Thursday, January 16, 2014

Lord of the Flies End-of-Unit Assessments

(1) Lord of the Flies Vocabulary quiz
Make study cards.
The quiz is on Friday, January 17.

(2) Lord of the Flies Characters, motif, events, and lenses quiz
Study reading checks, your own reading notes, and lens notes.
The quiz is on Tuesday, January 21.

(3) Lord of the Flies Analysis of a character and visual motif (symbol)
A complete draft must be shared with me by class time on Wednesday, January 22.
Revisions will be accepted until Friday, January 24 at midnight.
Final draft is due by class time on Friday, January 24. (See me if this presents a problem.)

Imagine that you are William Golding. From his point of view write a letter to the students of Gloucester High School explaining how Golding develops a particular character* and a particular visual motif to explore an essential question about the human condition**. You will write a single letter explaining Golding's use of both the character and the motif. (Remember that in the letter you will pretend to be Golding.)
Support your explanation of the character’s and the motif’s significance by citing places in the novel where you, as Golding the author, use the character to develop the novel’s meaning and specific places where you, as Golding, use the motif to develop the novel’s meaning**. Make sure you thoroughly and insightfully explain how the parts -- the particular uses of the character(s) & object(s) -- contribute to the meaning of the novel as a whole**.

* Or, pair of characters (Sam and Eric) or group of characters (littluns)

**Think of "explore an essential question about the human condition" as a different way of saying "develop a theme" or "develop the novel's meaning." Make sure the essential question is one that you think is central (or essential or fundamental) to the novel.]

Special considerations because you're writing as Golding...

(1) Consider what Golding has said about his mankind and his novel.
When thinking about Golding’s point of view and Golding’s purpose in constructing the novel, consider some statements Golding has made about the novel.

“I believe that man suffers from an appalling ignorance of his own nature.”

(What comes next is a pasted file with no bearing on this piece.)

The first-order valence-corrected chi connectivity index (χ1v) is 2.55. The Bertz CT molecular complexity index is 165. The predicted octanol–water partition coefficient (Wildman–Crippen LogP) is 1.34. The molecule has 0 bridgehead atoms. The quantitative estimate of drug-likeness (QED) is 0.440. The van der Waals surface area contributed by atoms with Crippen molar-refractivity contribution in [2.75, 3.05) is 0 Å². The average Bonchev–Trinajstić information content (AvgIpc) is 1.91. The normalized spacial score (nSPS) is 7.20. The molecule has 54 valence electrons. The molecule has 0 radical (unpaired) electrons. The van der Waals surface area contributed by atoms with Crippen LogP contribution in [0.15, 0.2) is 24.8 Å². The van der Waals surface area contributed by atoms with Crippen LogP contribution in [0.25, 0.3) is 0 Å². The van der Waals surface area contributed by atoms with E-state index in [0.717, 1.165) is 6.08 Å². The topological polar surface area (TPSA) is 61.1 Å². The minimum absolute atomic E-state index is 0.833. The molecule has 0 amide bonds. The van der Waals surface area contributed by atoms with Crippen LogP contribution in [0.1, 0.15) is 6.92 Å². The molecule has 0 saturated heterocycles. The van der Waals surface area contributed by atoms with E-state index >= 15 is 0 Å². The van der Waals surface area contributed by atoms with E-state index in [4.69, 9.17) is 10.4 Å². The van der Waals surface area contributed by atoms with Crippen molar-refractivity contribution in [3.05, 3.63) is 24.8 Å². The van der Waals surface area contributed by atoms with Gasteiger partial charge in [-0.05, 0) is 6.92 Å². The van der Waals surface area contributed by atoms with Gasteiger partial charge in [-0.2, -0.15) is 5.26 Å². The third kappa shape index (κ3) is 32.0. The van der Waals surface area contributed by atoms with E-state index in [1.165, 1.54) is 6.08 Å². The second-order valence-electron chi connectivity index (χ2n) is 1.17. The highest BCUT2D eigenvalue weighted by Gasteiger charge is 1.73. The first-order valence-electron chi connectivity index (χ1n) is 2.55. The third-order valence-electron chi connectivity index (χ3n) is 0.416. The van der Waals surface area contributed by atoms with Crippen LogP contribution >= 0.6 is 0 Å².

“The theme (of Lord of the Flies) is an attempt to trace the defects of society back to the defects of human nature. The moral is that the shape of society must depend on the ethical mature of the individual and not on any political system however apparently logical or respectable.”

For more of Golding's views you'll find his Nobel Lecture at

(2) Consider Golding's life.
The following is an excerpt from the Nobel Prize website. (Golding won the Nobel Prize in Literature in 1983.)

"Taught at Bishop Wordsworth's School, Salisbury. Joined the Royal Navy in 1940 and spent six years afloat, except for seven months in New York and six months helping Lord Cherwell at the Naval Research Establishment. He saw action against battleships (at the sinking of the Bismarck), submarines and aircraft. Finished as Lieutenant in command of a rocket ship. He was present off the French coast for the D-Day invasion, and later at the island of Walcheren. After the war he returned to teaching [until 1962], and began to write again. Lord of the Flies, his first novel, was published in 1954."

You have additional biographical notes here.

(3) Consider Golding's writing style, particularly his syntax and diction. 
Use sentence structures and word choices characteristic of Golding’s way of writing. (In other words, identify and mimic a few sentence structures used by Golding. Also, use words from the vocabulary list!

No comments:

Post a Comment